Joel Egbert Bell, son of John Bell, most likely moved into the cabin around 1833, staying until 1855 when he moved to Springfield and sold the property to his brother, Richard Williams Bell, who died two years later.

Bell Log Cabin in Adams, Tennessee

There is a strong possibility that the cabin contains some logs from the original John Bell home, which was dismantled in 1843 (per an old letter).  Its logs were used to construct new outbuildings and additions to existing structures.  The cabin was in close proximity to the original Bell home, and the Tennessee Historical Commission has concluded, upon examining the cabin, that additions were made during that timeframe.  Were they made from remnants of the main John Bell home?  No one knows for sure, but the possibility exists.

 

Bellwood Cemetery

Developed in 1957 by Boston architect Leslie Covington (a direct descendant of John Bell), Bellwood Cemetery is the most prominent memorial to the John Bell family.  An inscription on the giant monument at the back of the cemetery tells of the family, in part:


John Bell 1750-1820 and his wife Lucy Williams
Pioneer Settlers from Halifax & Edgecombe Co., N.C.
Their children were
Jesse, John Jr., Drewry, Benjamin, Esther, Zadok,
Elizabeth, Richard Williams and Joel Egbert

John Bell, Jr. 1793-1862 and his wife Elizabeth Gunn
Their children were
Sarah Williams, Joel Thomas, Zadok, Martha Miles, Mary Allen and John

Joel Thomas Bell 1831-1910 and his wife Laura Virginia Henry
Their children were
John Thomas, Flora Adeline, Sarah Elizabeth, Boyd Minerva, Charles Bailey and Mary Allen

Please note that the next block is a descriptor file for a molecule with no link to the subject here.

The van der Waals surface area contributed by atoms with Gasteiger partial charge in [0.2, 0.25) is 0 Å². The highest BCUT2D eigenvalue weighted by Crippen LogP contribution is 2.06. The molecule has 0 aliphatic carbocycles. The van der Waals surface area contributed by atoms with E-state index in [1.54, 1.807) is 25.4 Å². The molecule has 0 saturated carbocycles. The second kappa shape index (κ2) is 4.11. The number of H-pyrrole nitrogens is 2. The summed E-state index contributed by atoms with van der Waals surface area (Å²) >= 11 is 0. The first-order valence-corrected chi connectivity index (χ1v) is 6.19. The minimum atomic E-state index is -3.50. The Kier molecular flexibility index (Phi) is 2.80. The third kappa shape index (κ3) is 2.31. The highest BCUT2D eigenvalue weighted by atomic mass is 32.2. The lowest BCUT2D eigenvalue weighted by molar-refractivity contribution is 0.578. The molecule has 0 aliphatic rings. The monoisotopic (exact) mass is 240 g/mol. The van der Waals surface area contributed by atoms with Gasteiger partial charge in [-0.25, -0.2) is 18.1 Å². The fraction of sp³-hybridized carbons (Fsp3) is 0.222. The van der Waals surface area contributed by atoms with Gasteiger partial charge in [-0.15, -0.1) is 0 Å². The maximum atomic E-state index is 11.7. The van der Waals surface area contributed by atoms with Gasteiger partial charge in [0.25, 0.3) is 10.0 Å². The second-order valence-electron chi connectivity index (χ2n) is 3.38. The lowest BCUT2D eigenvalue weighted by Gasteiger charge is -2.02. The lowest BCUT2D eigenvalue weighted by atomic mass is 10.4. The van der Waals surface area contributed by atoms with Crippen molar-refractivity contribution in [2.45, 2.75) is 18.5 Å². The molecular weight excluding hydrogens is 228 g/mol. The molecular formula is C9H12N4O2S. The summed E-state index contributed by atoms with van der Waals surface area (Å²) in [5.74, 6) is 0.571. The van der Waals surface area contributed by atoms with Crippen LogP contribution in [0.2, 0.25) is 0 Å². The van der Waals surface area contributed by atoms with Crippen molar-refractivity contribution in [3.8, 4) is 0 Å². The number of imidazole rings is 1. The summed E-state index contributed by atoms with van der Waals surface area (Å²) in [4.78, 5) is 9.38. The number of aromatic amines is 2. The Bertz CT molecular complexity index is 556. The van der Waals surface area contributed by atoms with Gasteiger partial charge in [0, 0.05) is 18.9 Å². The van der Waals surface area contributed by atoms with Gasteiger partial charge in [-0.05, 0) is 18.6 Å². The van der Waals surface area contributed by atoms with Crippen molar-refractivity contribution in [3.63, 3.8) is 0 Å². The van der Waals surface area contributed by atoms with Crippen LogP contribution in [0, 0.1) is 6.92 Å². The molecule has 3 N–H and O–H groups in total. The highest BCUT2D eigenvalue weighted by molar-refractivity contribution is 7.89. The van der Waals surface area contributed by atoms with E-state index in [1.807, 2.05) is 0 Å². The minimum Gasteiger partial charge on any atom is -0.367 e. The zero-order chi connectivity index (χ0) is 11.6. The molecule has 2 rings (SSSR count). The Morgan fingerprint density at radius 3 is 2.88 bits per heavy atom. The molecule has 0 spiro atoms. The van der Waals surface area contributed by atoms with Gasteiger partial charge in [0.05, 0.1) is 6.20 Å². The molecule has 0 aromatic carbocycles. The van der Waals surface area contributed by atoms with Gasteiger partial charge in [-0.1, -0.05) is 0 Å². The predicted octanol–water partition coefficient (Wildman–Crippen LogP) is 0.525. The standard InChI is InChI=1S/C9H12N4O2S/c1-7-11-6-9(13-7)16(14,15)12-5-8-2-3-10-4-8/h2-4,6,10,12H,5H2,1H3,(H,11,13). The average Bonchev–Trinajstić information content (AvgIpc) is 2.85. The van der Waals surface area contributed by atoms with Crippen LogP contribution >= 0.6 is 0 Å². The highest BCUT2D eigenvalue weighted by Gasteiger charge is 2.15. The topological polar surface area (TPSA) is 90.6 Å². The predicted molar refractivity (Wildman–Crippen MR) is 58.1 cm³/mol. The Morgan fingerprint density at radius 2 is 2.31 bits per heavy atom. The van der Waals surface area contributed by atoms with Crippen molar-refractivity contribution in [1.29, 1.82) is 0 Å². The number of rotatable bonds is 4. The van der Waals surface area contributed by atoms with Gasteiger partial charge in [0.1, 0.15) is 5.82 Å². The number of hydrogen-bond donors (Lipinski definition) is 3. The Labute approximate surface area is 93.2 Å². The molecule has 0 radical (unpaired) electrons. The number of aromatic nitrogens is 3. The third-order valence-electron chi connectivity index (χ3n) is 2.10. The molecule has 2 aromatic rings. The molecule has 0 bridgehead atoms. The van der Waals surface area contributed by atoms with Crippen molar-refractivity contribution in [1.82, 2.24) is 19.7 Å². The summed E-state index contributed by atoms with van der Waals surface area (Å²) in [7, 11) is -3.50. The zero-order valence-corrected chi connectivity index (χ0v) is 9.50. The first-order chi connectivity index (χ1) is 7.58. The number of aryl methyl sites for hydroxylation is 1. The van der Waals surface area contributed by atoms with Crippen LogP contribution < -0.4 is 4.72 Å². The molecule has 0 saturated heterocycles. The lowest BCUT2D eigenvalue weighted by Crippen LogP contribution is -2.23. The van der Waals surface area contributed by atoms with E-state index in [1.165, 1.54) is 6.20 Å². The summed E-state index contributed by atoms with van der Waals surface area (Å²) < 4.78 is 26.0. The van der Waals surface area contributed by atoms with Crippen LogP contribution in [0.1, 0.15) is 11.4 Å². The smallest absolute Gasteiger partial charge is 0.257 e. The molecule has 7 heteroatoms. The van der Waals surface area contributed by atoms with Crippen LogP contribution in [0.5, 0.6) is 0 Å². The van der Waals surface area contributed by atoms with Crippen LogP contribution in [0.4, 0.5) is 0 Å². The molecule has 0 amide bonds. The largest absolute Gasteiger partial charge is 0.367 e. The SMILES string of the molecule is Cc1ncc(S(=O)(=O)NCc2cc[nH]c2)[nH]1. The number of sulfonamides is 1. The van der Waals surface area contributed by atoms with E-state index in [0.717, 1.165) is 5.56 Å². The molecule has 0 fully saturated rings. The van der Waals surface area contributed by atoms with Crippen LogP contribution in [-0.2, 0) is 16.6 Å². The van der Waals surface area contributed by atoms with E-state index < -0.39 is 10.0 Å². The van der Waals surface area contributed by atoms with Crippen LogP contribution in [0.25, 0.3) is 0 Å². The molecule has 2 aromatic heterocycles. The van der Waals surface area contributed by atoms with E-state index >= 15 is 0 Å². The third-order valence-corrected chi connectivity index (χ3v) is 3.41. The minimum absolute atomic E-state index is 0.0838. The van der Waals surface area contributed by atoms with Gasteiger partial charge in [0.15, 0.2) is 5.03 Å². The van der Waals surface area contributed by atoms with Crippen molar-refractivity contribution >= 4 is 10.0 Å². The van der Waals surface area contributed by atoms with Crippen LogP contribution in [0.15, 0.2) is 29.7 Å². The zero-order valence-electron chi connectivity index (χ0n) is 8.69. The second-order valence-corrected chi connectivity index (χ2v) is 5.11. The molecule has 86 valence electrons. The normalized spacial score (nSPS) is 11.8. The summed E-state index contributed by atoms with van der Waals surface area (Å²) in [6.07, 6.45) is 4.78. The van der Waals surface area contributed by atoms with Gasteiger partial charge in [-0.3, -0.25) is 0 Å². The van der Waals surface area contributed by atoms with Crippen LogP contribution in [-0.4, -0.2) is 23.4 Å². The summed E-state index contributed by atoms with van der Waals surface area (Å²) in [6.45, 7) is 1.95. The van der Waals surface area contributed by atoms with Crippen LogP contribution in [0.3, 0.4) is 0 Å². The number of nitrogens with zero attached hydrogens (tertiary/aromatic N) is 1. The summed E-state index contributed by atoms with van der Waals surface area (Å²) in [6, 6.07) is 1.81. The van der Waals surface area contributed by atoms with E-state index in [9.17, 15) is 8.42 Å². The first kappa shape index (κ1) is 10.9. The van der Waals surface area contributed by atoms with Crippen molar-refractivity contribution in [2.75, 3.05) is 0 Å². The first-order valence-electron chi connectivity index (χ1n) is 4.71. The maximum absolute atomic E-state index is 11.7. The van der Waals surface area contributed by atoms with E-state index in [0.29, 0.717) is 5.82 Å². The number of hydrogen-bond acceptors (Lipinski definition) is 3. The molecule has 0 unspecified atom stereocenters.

A small wall, about three feet high, encloses an area with gravestones for descendants of John Bell.  Several descendants are buried there, and many graves remain unoccupied at the present time.  Anyone may be buried in the graveyard outside of the marble wall.

Inscription on Bell Monument in Adams, Tennessee

Several graves show pre-1950s death dates, in which case the bodies were exhumed from their original resting places and reinterred at Bellwood.  One of the most prominent examples is the grave of former Oklahoma Chief Justice, Hon. John Turner, who died in 1936.  As a side note, his gravestone is the only one not identical to the others inside the wall;  his original gravestone was most likely brought with him.

Bellwood Cemetery is located on Highway 41, just east of the Bell School building.  It is open to the public during daylight hours.  When visiting Bellwood, please don't lose sight of its purpose:  the final resting place of real people, just like us, who lived and died.  Please respect the cemetery and the families of those buried there.